Trump lawyer urges judge to nix accounting records demand
President Donald Trump’s lawyer pressed a federal judge in Washington to nix efforts by a Democrat-led congressional committee to obtain tax records from the president’s longtime accounting firm, calling the document request invalid.
“They’ve made clear this is not about legislation,” William Consovoy told U.S. District Judge Amit Mehta Tuesday.
Even legislative reasons offered by the House Oversight and Government Reform Committee for looking into the finances of the president and his businesses, including the umbrella Trump Organization, are unconstitutional, Consovoy said, suggesting the judge rule that way.
Mehta was openly skeptical, telling the president’s lawyer, “I just can’t imagine that that’s what I’m supposed to do.”
The judge, a 2014 appointee of President Barack Obama, opened the hearing by making it clear he considers the issues raised by Trump and his business as serious and vowed he would only issue a ruling after due consideration and not at the end of today’s hearing. No judge would make a hasty decision "for the sake of expediency," Mehta said.
The 90-minute hearing was marked by Mehta’s sparring with Consovoy over the scope of Congressional oversight. The president’s lawyer claimed the ability of lawmakers to check the executive branch must have close ties to legislative functions, while the judge cited examples of when that wasn't the case, including the Watergate and Whitewater probes.
Trump and his businesses sued last month to block the House committee from obtaining records from the Mazars USA LLP accounting firm dating back to 2011. The firm has taken no position on the request.
Two other House committees are embroiled in court fights with the president and his businesses, including the Trump Organization, over requests for records from Deutsche Bank AG and Capital One Financial Corp. The lawmakers last week asked U.S. District Judge Edgardo Ramos to speed that case to a conclusion. The House Ways and Means Committee is also demanding that the U.S. Treasury Department provide it with Trump’s tax returns for the past six years.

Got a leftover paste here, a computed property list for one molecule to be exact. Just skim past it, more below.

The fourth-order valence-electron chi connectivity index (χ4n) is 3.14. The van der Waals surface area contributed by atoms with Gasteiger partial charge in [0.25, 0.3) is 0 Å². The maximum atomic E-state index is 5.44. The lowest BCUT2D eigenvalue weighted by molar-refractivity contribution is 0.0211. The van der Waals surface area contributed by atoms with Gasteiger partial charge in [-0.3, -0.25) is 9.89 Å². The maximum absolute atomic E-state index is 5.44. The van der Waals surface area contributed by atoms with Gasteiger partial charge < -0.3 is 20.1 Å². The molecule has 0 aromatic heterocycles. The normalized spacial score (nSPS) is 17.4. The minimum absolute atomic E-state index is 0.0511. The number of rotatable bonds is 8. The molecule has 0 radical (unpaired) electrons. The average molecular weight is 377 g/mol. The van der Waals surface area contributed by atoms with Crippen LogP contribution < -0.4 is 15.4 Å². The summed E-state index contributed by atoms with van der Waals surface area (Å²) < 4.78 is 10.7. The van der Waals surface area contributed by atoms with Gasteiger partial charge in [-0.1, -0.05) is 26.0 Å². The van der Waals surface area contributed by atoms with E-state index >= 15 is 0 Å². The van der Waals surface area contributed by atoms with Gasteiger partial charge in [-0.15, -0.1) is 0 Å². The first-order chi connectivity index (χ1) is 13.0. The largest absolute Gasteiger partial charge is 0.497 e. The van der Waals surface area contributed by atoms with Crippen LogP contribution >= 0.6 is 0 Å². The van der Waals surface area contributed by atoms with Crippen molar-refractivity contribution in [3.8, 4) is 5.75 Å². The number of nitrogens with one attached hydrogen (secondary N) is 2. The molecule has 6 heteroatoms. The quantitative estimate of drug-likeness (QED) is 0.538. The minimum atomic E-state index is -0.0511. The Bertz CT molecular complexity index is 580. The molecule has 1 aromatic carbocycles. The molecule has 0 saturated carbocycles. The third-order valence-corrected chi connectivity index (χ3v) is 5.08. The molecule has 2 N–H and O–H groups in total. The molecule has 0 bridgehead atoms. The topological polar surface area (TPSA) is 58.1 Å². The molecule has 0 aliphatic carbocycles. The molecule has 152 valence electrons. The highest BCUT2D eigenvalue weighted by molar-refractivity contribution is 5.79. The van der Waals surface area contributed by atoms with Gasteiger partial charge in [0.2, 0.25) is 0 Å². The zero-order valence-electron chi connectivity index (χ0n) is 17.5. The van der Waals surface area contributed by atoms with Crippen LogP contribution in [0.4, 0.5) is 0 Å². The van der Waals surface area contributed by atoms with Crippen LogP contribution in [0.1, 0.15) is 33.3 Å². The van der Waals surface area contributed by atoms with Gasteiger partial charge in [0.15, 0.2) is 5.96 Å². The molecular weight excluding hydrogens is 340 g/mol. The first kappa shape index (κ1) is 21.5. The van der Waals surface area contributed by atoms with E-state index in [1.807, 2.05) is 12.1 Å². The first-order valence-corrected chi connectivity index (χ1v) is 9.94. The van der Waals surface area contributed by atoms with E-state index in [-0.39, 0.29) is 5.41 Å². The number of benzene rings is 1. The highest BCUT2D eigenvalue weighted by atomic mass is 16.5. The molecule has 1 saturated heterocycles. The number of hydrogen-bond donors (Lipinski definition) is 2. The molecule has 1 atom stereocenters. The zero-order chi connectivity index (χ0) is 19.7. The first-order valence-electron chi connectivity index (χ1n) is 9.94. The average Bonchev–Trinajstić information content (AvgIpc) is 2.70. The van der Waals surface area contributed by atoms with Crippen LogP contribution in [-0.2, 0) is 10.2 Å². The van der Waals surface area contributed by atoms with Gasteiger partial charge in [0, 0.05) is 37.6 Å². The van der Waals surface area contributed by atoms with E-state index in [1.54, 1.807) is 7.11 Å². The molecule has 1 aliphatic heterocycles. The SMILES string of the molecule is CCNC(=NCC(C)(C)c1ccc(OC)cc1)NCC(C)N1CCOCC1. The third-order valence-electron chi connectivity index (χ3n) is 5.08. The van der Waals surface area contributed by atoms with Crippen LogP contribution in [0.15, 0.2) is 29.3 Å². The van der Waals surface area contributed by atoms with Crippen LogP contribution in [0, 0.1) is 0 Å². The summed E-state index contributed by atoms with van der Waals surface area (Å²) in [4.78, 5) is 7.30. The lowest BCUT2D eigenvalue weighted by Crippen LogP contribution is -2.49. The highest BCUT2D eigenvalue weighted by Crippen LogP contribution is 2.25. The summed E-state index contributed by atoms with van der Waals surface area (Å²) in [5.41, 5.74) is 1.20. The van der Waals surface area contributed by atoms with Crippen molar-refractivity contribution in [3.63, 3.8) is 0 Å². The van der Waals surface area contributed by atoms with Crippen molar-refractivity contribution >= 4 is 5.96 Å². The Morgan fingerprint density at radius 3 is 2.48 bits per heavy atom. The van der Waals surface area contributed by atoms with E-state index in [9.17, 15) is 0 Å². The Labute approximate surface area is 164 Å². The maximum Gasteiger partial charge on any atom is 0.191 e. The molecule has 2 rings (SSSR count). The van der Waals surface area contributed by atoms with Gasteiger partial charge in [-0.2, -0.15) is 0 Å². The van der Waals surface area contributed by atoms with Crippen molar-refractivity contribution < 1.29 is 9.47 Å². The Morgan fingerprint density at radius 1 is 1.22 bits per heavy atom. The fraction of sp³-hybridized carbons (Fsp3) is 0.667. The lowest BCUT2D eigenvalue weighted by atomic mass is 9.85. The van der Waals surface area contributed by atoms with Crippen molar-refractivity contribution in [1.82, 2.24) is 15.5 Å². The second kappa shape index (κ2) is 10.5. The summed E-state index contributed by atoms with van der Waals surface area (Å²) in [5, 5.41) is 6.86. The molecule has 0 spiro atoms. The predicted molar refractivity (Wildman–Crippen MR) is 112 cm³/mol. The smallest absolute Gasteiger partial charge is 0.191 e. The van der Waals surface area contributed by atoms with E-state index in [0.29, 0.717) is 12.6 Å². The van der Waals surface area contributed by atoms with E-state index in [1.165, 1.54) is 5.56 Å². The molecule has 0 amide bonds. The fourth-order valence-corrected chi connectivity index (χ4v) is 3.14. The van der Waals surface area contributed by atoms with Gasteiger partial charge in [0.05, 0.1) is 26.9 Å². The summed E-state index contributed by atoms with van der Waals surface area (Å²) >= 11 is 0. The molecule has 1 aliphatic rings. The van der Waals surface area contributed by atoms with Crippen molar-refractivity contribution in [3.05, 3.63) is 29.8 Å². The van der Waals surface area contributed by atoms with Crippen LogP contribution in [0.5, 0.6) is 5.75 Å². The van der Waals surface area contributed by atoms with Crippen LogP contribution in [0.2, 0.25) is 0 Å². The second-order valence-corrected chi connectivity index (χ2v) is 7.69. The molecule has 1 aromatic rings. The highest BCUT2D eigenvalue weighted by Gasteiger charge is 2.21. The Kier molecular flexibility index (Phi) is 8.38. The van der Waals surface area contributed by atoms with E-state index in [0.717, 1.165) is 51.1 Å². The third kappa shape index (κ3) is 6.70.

Committee lawyer Douglas Letter told Mehta that Trump has taken the position that "Congress is a nuisance," getting in the way of his ability to govern. "That’s a total, basic misunderstanding of the Constitution," Letter said.
The committee doesn't need a specific legislative objective in order to see the information it seeks from Mazars, Letter said, explaining that Trump’s far-flung business holdings made such oversight a necessity.
That prompted the judge to ask whether any part of the president’s private life was off limits to Congress.
Letter said it would have to be something that relates solely to Trump, such as a childhood diary or a sample of his blood, but perhaps not a mortgage application from 15 or 30 years ago.
When asked by Mehta why the committee sought information that predated Trump’s presidency, Letter said potentially unlawful acts, if known by others — such as the Russian government — could make Trump vulnerable to undue influence.
Consovoy bristled at the notion Congressional power stopped at getting the president’s blood or diary, saying committees are restricted to the missions delegated to them.
At the hearing’s end, Mehta, who opted to consolidate the president’s initial request for a preliminary injunction with a hearing on the merits of the dispute, told both sides they could submit additional documents to him until the end of the week, after which he’d rule.
Trump placed his holdings in a revocable trust overseen by his sons and the Trump Organization’s chief financial officer, Allen Weisselberg, after his 2016 election, rather than shed them or relinquish family control.
The Mazars case is Trump v. Committee on Oversight and Reform, 19-cv-1136, U.S. District Court, District of Columbia (Washington).